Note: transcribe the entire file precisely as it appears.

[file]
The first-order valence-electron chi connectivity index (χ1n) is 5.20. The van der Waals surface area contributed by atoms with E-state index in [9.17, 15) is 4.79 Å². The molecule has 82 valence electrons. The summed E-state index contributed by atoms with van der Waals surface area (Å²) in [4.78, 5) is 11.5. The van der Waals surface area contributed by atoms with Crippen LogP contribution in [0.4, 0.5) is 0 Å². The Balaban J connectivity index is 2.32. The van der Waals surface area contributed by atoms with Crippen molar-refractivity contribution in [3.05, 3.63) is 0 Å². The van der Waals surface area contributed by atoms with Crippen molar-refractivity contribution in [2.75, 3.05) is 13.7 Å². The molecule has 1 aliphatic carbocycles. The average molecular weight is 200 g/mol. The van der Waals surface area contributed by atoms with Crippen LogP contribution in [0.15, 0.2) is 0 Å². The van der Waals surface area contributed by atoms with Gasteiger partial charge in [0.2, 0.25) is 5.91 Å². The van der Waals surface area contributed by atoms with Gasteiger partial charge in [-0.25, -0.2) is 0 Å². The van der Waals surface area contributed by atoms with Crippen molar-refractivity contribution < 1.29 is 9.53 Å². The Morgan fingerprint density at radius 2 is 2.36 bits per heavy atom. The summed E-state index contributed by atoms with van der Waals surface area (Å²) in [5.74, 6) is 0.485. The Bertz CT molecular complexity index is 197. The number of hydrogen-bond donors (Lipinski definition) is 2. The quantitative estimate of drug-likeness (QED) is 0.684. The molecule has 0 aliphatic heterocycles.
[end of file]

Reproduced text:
The first-order valence-electron chi connectivity index (χ1n) is 5.20. The van der Waals surface area contributed by atoms with E-state index in [9.17, 15) is 4.79 Å². The molecule has 82 valence electrons. The summed E-state index contributed by atoms with van der Waals surface area (Å²) in [4.78, 5) is 11.5. The van der Waals surface area contributed by atoms with Crippen LogP contribution in [0.4, 0.5) is 0 Å². The Balaban J connectivity index is 2.32. The van der Waals surface area contributed by atoms with Crippen molar-refractivity contribution in [3.05, 3.63) is 0 Å². The van der Waals surface area contributed by atoms with Crippen molar-refractivity contribution in [2.75, 3.05) is 13.7 Å². The molecule has 1 aliphatic carbocycles. The average molecular weight is 200 g/mol. The van der Waals surface area contributed by atoms with Crippen LogP contribution in [0.15, 0.2) is 0 Å². The van der Waals surface area contributed by atoms with Gasteiger partial charge in [0.2, 0.25) is 5.91 Å². The van der Waals surface area contributed by atoms with Gasteiger partial charge in [-0.25, -0.2) is 0 Å². The van der Waals surface area contributed by atoms with Crippen molar-refractivity contribution < 1.29 is 9.53 Å². The Morgan fingerprint density at radius 2 is 2.36 bits per heavy atom. The summed E-state index contributed by atoms with van der Waals surface area (Å²) in [5.74, 6) is 0.485. The Bertz CT molecular complexity index is 197. The number of hydrogen-bond donors (Lipinski definition) is 2. The quantitative estimate of drug-likeness (QED) is 0.684. The molecule has 0 aliphatic heterocycles.